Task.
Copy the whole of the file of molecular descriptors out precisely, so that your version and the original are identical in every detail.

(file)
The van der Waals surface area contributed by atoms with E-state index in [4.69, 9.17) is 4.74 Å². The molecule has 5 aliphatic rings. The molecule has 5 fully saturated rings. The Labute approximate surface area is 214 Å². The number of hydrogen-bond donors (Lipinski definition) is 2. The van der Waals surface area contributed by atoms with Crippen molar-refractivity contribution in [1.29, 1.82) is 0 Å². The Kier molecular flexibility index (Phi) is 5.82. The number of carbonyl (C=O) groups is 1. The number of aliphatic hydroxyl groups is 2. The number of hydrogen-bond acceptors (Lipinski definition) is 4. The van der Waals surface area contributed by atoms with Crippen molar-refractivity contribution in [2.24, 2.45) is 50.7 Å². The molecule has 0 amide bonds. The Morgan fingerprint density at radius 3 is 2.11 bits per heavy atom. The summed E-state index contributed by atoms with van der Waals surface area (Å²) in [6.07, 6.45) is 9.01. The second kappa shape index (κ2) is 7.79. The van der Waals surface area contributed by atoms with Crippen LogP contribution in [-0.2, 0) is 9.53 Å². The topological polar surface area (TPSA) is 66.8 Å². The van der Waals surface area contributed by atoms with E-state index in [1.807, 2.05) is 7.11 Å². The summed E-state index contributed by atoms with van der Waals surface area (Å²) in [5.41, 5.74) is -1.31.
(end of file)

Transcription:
The van der Waals surface area contributed by atoms with E-state index in [4.69, 9.17) is 4.74 Å². The molecule has 5 aliphatic rings. The molecule has 5 fully saturated rings. The Labute approximate surface area is 214 Å². The number of hydrogen-bond donors (Lipinski definition) is 2. The van der Waals surface area contributed by atoms with Crippen molar-refractivity contribution in [1.29, 1.82) is 0 Å². The Kier molecular flexibility index (Phi) is 5.82. The number of carbonyl (C=O) groups is 1. The number of aliphatic hydroxyl groups is 2. The number of hydrogen-bond acceptors (Lipinski definition) is 4. The van der Waals surface area contributed by atoms with Crippen molar-refractivity contribution in [2.24, 2.45) is 50.7 Å². The molecule has 0 amide bonds. The Morgan fingerprint density at radius 3 is 2.11 bits per heavy atom. The summed E-state index contributed by atoms with van der Waals surface area (Å²) in [6.07, 6.45) is 9.01. The second kappa shape index (κ2) is 7.79. The van der Waals surface area contributed by atoms with Crippen LogP contribution in [-0.2, 0) is 9.53 Å². The topological polar surface area (TPSA) is 66.8 Å². The van der Waals surface area contributed by atoms with E-state index in [1.807, 2.05) is 7.11 Å². The summed E-state index contributed by atoms with van der Waals surface area (Å²) in [5.41, 5.74) is -1.31.